All You Need To Know About Galactorrhea

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Do you have milky discharge from your breasts though you have never had any children or are not currently breastfeeding? Or, as a woman who has undergone menopause, do you also experienced milky discharge from your breasts? If your answers to any of these questions are yes, then you may have Galactorrhea.

What is Galactorrhea?

Galactorrhea is a milky nipple discharge unrelated to the normal milk production of breast-feeding. It usually occurs in women, even those who have never had children or after menopause.

Symptoms

Signs and symptoms associated with Galactorrhea include:

  • Persistent or intermittent milky nipple discharge, involving multiple milk ducts
  • Spontaneously leaked or manually expressed nipple discharge
  • One or both breasts affected
  • Absent or irregular menstrual periods
  • Headaches or vision problems

 When to see a doctor

If you have a persistent, spontaneous milky nipple discharge from one or both of your breasts and you’re not pregnant or breast-feeding, make an appointment to see your doctor.

If breast stimulation — such as excessive nipple manipulation during sexual activity — triggers nipple discharge from multiple ducts, also see a doctor for evaluation.

Non-milky nipple discharge — particularly bloody, yellow or clear spontaneous discharge that comes from one duct or is associated with a lump you can feel — requires prompt medical attention, as it may be a sign of an underlying breast cancer.

Causes

Galactorrhea often results from too much Prolactin — the hormone responsible for milk production (lactation) when you have a baby. Prolactin is produced by your pituitary gland, a marble-sized gland at the base of your brain that secretes and regulates several hormones.

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Possible causes of Galactorrhea include:

  • Medications, such as certain sedatives, antidepressants, antipsychotics and high blood pressure drugs
  • Cocaine, marijuana or opioid use
  • Herbal supplements, such as fennel, anise or fenugreek seed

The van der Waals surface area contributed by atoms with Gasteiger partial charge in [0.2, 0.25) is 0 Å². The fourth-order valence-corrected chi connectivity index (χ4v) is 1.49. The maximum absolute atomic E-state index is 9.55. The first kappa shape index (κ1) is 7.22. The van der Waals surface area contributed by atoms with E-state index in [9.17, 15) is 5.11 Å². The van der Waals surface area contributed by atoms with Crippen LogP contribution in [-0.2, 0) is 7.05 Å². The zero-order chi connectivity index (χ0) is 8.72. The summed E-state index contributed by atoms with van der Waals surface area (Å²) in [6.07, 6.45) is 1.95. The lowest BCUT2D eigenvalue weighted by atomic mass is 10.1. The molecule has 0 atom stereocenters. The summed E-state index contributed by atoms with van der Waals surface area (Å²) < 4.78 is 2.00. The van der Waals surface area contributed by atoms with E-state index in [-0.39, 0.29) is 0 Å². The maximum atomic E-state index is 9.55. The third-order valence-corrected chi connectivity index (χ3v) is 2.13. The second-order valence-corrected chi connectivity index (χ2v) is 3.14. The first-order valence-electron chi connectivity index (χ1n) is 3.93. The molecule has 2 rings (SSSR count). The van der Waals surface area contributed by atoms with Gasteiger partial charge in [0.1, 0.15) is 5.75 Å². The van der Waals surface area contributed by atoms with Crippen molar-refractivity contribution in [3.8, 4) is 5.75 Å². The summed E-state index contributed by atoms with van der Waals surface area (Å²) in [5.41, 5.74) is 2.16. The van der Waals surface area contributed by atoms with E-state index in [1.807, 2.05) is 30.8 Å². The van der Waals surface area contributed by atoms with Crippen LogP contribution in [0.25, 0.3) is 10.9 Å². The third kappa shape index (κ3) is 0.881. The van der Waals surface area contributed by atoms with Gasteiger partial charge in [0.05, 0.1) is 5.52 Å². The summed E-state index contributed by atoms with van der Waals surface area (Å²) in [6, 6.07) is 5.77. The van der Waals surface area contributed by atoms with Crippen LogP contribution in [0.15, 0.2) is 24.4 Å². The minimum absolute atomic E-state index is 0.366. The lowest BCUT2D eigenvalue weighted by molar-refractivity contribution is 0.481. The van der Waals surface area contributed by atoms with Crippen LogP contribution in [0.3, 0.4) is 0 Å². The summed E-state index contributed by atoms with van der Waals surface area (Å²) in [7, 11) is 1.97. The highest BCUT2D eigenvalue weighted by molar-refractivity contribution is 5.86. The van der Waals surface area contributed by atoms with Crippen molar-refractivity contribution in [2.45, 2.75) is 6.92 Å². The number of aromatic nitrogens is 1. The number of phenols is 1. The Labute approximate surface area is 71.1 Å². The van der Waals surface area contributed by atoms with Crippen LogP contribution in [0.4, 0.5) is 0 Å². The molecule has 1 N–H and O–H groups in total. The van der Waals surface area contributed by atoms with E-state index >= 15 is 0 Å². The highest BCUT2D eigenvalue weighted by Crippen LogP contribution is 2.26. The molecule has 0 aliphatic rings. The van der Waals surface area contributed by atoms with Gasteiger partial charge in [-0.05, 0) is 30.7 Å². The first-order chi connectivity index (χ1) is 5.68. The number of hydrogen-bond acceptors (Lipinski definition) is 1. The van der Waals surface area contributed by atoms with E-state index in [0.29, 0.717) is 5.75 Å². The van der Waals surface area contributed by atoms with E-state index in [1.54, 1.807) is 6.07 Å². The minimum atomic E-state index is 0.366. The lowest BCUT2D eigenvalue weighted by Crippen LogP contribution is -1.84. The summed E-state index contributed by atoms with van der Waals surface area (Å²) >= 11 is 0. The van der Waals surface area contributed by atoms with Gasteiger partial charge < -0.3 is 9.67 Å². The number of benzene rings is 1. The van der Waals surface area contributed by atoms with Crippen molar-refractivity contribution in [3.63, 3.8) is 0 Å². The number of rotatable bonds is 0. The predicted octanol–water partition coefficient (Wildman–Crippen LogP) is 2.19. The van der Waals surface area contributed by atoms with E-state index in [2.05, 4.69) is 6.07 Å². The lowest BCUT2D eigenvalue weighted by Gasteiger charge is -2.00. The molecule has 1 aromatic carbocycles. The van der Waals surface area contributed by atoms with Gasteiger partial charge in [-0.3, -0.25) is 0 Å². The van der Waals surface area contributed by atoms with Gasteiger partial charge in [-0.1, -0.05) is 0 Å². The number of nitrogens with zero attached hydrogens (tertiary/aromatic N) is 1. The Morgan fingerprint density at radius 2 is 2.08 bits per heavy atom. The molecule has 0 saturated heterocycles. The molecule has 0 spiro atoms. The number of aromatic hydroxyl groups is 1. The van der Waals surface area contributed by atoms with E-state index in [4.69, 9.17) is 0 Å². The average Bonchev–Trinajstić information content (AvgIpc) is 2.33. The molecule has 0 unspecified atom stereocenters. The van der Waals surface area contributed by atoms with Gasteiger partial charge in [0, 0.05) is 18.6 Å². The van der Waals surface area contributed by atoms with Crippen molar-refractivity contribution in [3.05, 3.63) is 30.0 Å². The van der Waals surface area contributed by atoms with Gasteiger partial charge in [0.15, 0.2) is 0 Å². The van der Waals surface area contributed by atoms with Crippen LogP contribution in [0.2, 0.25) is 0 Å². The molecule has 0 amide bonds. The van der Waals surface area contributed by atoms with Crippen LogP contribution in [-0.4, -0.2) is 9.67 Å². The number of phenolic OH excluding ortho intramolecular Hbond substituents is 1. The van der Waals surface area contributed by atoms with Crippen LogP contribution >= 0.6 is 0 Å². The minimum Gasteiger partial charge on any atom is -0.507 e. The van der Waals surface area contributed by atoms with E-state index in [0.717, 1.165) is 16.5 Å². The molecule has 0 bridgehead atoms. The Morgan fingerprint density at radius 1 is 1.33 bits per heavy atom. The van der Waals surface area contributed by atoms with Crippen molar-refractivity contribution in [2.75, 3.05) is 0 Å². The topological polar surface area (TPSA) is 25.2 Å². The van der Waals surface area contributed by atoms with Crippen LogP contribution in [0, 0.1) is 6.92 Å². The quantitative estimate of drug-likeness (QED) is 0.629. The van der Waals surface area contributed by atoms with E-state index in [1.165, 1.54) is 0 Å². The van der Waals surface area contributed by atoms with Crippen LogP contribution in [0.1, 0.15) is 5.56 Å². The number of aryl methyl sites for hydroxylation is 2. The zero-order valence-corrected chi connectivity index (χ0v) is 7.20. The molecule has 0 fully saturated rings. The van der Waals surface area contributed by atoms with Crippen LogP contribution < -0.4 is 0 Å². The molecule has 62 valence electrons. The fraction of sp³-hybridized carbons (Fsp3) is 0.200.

• Birth control pills
  • Noncancerous pituitary tumor (prolactinoma) or other disorder of the pituitary gland
  • Underactive thyroid (hypothyroidism)
  • Chronic kidney disease
  • Excessive breast stimulation, which may be associated with sexual activity, frequent breast self-exams with nipple manipulation or prolonged clothing friction
  • Nerve damage to the chest wall from chest surgery, burns or other chest injuries
  • Spinal cord surgery, injury or tumors
  • Idiopathic Galactorrhea (This means that your breast tissue is particularly sensitive to the milk-producing hormone prolactin in your blood.)

Diagnosis

Testing may involve:

  • A pregnancy test,to exclude pregnancy as a possible cause of nipple discharge.
  • A physical exam,during which your doctor may try to express some of the fluid from your nipple by gently examining the area around your nipple. Your doctor may also check for breast lumps or other suspicious areas of thickened breast tissue.
  • Analysis of fluid discharged from the nipple,to see if fat droplets are present in the fluid, which can help confirm the diagnosis of Galactorrhea.
  • A blood test,to check the level of prolactin in your system. If your prolactin level is elevated, your doctor will most likely check your thyroid-stimulating hormone (TSH) level, too.
  • Mammography, ultrasound or both,to obtain images of your breast tissue, if your doctor finds a breast lump or observes other suspicious breast or nipple changes during your physical exam.
  • Magnetic resonance imaging (MRI) of the brainto check for a tumour or other abnormality of your pituitary gland, if your blood test reveals an elevated prolactin level.

Treatment

  • If the cause is medication use, then the doctor will advise you to stop taking medication and switch you to another medication.
  • If the cause is an underactive thyroid gland (Hypothyroidism), the doctor will prescribe a medication to counter insufficient hormone production by thyroid gland.
  • If the cause is Pituary Tumour (Prolactinoma), the doctor will prescribe medication to shrink the tumour or recommend surgery to remove the tumour.
  • If the cause is unknown, the doctor may prescribe medication to lower prolactin levels.

Source: www.mayoclinic.org

 

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